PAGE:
Vast underground reserves of oil, gas and coal should be classified as off limits if the world stands any chance of averting dangerous climate change, a major study of global fossil-fuel deposits has found.
Scientists calculated that a third of global oil reserves, half of gas reserves and more than 80 per cent of coal reserves should remain in the ground as “unburnable” to avoid exceeding the 2C “safe” threshold for global warming.
The scale of the problem facing the climate negotiations in Paris later this year is writ large in the study by Christophe McGlade and Paul Ekins of University College London who have identified the critical fossils fuels and their locations that need to remain untouched and unexploited.
China, Russia and the United States will have to leave their huge deposits of coal – the dirtiest of the three main fossil fuels – underground, while the Middle East will need to agree to keep much of its wealth-creating oil and gas reserves where they are.
Similarly, Canada will have to relinquish its ambitions of producing oil from tar sands and the Arctic nations, mainly Russia, will have to agree that exploiting oil and gas in this environmentally sensitive region would be incompatible with a global climate agreement.
Britain does not escape the fossil fuel dilemma. The researchers point out that if the UK is to exploit its shale gas resources – which have to be proven to be economically viable – then it must state which of its other fossil fuels it is going to leave in the ground.
“It may be that some UK shale gas resources are economically viable. We don’t know that and we won’t know that until we drill a lot more well than we currently have drilled,” said Professor Paul Ekins, director of the UCL Institute fro Sustainable Resources.
“If they turn out to be economically viable then the model would suggest that we use them and provided the local environmental impacts can be made acceptable then I would also say we should use them,” Professor Ekins said.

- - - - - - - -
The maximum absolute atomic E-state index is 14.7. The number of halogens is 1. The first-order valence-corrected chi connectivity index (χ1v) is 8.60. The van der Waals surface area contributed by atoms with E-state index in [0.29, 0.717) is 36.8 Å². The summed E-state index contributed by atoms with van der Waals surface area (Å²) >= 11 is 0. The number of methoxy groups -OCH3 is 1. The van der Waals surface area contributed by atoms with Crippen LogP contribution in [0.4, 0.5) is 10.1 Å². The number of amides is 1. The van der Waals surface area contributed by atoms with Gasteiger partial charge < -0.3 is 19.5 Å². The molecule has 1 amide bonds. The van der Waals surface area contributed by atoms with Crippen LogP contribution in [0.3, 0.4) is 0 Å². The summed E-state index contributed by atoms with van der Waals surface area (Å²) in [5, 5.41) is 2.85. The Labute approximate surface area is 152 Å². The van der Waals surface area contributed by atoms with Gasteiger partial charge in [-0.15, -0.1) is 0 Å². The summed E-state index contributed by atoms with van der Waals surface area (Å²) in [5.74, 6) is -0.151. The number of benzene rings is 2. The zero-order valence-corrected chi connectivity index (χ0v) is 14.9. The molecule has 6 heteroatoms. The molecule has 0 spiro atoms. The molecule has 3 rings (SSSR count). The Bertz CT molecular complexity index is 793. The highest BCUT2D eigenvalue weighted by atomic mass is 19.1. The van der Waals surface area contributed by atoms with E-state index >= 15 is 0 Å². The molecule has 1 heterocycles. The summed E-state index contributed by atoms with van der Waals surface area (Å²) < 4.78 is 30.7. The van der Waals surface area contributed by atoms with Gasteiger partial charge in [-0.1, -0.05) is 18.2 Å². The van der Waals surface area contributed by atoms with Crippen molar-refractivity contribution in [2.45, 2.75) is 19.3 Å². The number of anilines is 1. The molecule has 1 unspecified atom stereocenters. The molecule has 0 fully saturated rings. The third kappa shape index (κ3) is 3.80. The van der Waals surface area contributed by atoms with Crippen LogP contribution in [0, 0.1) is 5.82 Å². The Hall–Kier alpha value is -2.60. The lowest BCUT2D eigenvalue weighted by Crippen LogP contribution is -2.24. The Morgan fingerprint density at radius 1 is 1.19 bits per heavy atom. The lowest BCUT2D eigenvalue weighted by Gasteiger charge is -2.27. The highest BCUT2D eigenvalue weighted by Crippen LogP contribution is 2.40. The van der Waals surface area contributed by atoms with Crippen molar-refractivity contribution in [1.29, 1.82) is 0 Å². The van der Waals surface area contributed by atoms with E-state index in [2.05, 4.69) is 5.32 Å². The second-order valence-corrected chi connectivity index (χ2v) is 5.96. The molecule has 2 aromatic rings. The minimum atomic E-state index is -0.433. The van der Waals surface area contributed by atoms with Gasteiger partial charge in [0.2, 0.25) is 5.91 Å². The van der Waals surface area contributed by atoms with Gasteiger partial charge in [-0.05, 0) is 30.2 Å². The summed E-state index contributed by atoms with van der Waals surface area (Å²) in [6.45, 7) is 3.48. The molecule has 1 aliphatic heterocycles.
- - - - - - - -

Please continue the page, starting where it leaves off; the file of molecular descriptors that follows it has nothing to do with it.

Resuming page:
“But the caveat then is what fossil fuels should we not be using from somewhere else if we are going to stay within the carbon budget? That is a question that is not often asked,” he said.
The study, published in the journal Nature, discriminates between fossil fuel reserves, which can be economically exploited with current technology, and the much bigger fossil fuel resources, which are the estimated total amount of coal, oil and gas in the ground.
“Burning all the reserves would exceed the range of the carbon budget by about three times burning all the fossil fuel resources would probably exceed it by about 10 to 11 times,” Dr McGlade said.
“If we want to reach 2C in the most cost effective way, over 80 per cent of current coal reserves, half of gas reserves and a third of oil reserves globally need to be classified as unburnable, that is to stay in the ground and not be used before 2050 if we want to stay below 2C,” he said.
“These reserves aren’t spread around the world evenly. For instance there are absolutely huge coal reserves in China, Russia and the United States and the overwhelming majority of these should not be used,” he added.
“In the Middle East there are about 260bn barrels of oil that should be classified as unburnable if we don’t want to exceed 2C – and 260bn barrels is about equal currently to the total reserves of Saudi Arabia,” he said.
The study also has policy implications for the oil companies, Professor Ekins added.
“In 2013 they spent some $670bn on exploring for new oil and gas resources. One might ask whey they are doing this when there is more in the ground that we can afford to burn and that money might be better spent,” he said.
“Investors in these companies should also question spending on such budgets. The greater global attention to climate policy also means that fossil fuel companies are becoming increasingly risky for investors in terms of the delivery of long-term returns,” he explained.Reuse content